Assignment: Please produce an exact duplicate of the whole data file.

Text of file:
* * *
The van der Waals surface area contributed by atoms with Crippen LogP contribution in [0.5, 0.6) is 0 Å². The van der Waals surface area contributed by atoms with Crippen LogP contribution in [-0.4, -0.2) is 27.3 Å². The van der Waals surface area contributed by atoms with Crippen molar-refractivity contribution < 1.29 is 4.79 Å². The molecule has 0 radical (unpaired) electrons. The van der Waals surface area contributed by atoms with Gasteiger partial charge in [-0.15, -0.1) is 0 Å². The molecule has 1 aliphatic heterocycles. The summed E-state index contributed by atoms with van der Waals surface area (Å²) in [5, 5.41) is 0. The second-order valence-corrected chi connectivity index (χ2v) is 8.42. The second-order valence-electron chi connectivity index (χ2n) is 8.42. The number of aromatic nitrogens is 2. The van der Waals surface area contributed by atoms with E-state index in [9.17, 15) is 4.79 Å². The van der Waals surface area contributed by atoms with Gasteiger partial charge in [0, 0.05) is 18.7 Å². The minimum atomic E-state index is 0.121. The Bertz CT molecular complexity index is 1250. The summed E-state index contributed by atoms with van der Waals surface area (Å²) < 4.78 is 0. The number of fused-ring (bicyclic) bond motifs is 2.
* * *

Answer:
The van der Waals surface area contributed by atoms with Crippen LogP contribution in [0.5, 0.6) is 0 Å². The van der Waals surface area contributed by atoms with Crippen LogP contribution in [-0.4, -0.2) is 27.3 Å². The van der Waals surface area contributed by atoms with Crippen molar-refractivity contribution < 1.29 is 4.79 Å². The molecule has 0 radical (unpaired) electrons. The van der Waals surface area contributed by atoms with Gasteiger partial charge in [-0.15, -0.1) is 0 Å². The molecule has 1 aliphatic heterocycles. The summed E-state index contributed by atoms with van der Waals surface area (Å²) in [5, 5.41) is 0. The second-order valence-corrected chi connectivity index (χ2v) is 8.42. The second-order valence-electron chi connectivity index (χ2n) is 8.42. The number of aromatic nitrogens is 2. The van der Waals surface area contributed by atoms with E-state index in [9.17, 15) is 4.79 Å². The van der Waals surface area contributed by atoms with Gasteiger partial charge in [0, 0.05) is 18.7 Å². The minimum atomic E-state index is 0.121. The Bertz CT molecular complexity index is 1250. The summed E-state index contributed by atoms with van der Waals surface area (Å²) < 4.78 is 0. The number of fused-ring (bicyclic) bond motifs is 2.